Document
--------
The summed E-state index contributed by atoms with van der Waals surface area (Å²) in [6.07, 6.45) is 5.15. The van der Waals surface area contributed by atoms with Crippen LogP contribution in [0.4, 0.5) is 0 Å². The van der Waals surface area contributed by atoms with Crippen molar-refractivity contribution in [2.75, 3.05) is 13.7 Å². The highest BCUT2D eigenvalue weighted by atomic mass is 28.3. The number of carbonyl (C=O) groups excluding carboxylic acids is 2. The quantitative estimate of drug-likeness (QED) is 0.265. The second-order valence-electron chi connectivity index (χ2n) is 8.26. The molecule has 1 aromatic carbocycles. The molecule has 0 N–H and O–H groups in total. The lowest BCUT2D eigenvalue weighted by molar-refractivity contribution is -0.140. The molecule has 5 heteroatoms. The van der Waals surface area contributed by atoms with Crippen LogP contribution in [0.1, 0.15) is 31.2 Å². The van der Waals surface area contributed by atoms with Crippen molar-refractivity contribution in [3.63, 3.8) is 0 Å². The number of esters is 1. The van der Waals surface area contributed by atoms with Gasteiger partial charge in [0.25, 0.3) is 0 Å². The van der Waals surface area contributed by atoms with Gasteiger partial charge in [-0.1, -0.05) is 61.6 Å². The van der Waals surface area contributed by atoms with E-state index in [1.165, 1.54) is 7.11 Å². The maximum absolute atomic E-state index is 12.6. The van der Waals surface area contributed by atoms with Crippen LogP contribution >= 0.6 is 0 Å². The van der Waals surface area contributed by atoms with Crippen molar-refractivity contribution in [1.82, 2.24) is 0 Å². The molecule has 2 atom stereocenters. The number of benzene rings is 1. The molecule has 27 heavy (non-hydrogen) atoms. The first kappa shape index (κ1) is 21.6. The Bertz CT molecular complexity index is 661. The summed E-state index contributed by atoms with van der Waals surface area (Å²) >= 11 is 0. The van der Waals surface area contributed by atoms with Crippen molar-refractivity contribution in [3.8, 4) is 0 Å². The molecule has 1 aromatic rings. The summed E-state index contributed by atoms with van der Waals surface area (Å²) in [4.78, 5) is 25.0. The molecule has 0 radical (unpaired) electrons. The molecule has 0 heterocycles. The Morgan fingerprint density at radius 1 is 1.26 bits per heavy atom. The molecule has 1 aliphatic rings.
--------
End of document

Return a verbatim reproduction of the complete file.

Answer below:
The summed E-state index contributed by atoms with van der Waals surface area (Å²) in [6.07, 6.45) is 5.15. The van der Waals surface area contributed by atoms with Crippen LogP contribution in [0.4, 0.5) is 0 Å². The van der Waals surface area contributed by atoms with Crippen molar-refractivity contribution in [2.75, 3.05) is 13.7 Å². The highest BCUT2D eigenvalue weighted by atomic mass is 28.3. The number of carbonyl (C=O) groups excluding carboxylic acids is 2. The quantitative estimate of drug-likeness (QED) is 0.265. The second-order valence-electron chi connectivity index (χ2n) is 8.26. The molecule has 1 aromatic carbocycles. The molecule has 0 N–H and O–H groups in total. The lowest BCUT2D eigenvalue weighted by molar-refractivity contribution is -0.140. The molecule has 5 heteroatoms. The van der Waals surface area contributed by atoms with Crippen LogP contribution in [0.1, 0.15) is 31.2 Å². The van der Waals surface area contributed by atoms with Crippen molar-refractivity contribution in [3.63, 3.8) is 0 Å². The number of esters is 1. The van der Waals surface area contributed by atoms with Gasteiger partial charge in [0.25, 0.3) is 0 Å². The van der Waals surface area contributed by atoms with Gasteiger partial charge in [-0.1, -0.05) is 61.6 Å². The van der Waals surface area contributed by atoms with E-state index in [1.165, 1.54) is 7.11 Å². The maximum absolute atomic E-state index is 12.6. The van der Waals surface area contributed by atoms with Crippen LogP contribution >= 0.6 is 0 Å². The van der Waals surface area contributed by atoms with Crippen molar-refractivity contribution in [1.82, 2.24) is 0 Å². The molecule has 2 atom stereocenters. The number of benzene rings is 1. The molecule has 27 heavy (non-hydrogen) atoms. The first kappa shape index (κ1) is 21.6. The Bertz CT molecular complexity index is 661. The summed E-state index contributed by atoms with van der Waals surface area (Å²) >= 11 is 0. The van der Waals surface area contributed by atoms with Crippen molar-refractivity contribution in [3.8, 4) is 0 Å². The molecule has 1 aromatic rings. The summed E-state index contributed by atoms with van der Waals surface area (Å²) in [4.78, 5) is 25.0. The molecule has 0 radical (unpaired) electrons. The molecule has 0 heterocycles. The Morgan fingerprint density at radius 1 is 1.26 bits per heavy atom. The molecule has 1 aliphatic rings.